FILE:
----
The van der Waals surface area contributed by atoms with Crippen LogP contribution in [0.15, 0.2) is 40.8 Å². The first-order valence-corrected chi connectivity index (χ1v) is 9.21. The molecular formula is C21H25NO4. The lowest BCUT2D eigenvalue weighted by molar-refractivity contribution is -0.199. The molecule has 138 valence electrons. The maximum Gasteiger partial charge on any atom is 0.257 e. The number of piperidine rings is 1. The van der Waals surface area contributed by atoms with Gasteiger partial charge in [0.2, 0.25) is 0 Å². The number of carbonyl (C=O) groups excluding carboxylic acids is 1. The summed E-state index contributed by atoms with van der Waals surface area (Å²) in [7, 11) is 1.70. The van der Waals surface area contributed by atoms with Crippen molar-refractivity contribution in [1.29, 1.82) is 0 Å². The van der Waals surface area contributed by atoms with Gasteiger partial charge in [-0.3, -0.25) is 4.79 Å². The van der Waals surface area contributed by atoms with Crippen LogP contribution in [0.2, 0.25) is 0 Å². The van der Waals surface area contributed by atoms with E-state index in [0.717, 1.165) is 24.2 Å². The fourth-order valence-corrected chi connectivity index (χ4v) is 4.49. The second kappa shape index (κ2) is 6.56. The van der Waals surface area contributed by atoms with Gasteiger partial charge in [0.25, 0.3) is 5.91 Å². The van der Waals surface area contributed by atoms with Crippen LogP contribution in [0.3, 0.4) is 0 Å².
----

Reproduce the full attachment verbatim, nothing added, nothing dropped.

The van der Waals surface area contributed by atoms with Crippen LogP contribution in [0.15, 0.2) is 40.8 Å². The first-order valence-corrected chi connectivity index (χ1v) is 9.21. The molecular formula is C21H25NO4. The lowest BCUT2D eigenvalue weighted by molar-refractivity contribution is -0.199. The molecule has 138 valence electrons. The maximum Gasteiger partial charge on any atom is 0.257 e. The number of piperidine rings is 1. The van der Waals surface area contributed by atoms with Gasteiger partial charge in [0.2, 0.25) is 0 Å². The number of carbonyl (C=O) groups excluding carboxylic acids is 1. The summed E-state index contributed by atoms with van der Waals surface area (Å²) in [7, 11) is 1.70. The van der Waals surface area contributed by atoms with Crippen molar-refractivity contribution in [1.29, 1.82) is 0 Å². The van der Waals surface area contributed by atoms with Gasteiger partial charge in [-0.3, -0.25) is 4.79 Å². The van der Waals surface area contributed by atoms with Crippen LogP contribution in [0.2, 0.25) is 0 Å². The van der Waals surface area contributed by atoms with E-state index in [0.717, 1.165) is 24.2 Å². The fourth-order valence-corrected chi connectivity index (χ4v) is 4.49. The second kappa shape index (κ2) is 6.56. The van der Waals surface area contributed by atoms with Gasteiger partial charge in [0.25, 0.3) is 5.91 Å². The van der Waals surface area contributed by atoms with Crippen LogP contribution in [0.3, 0.4) is 0 Å².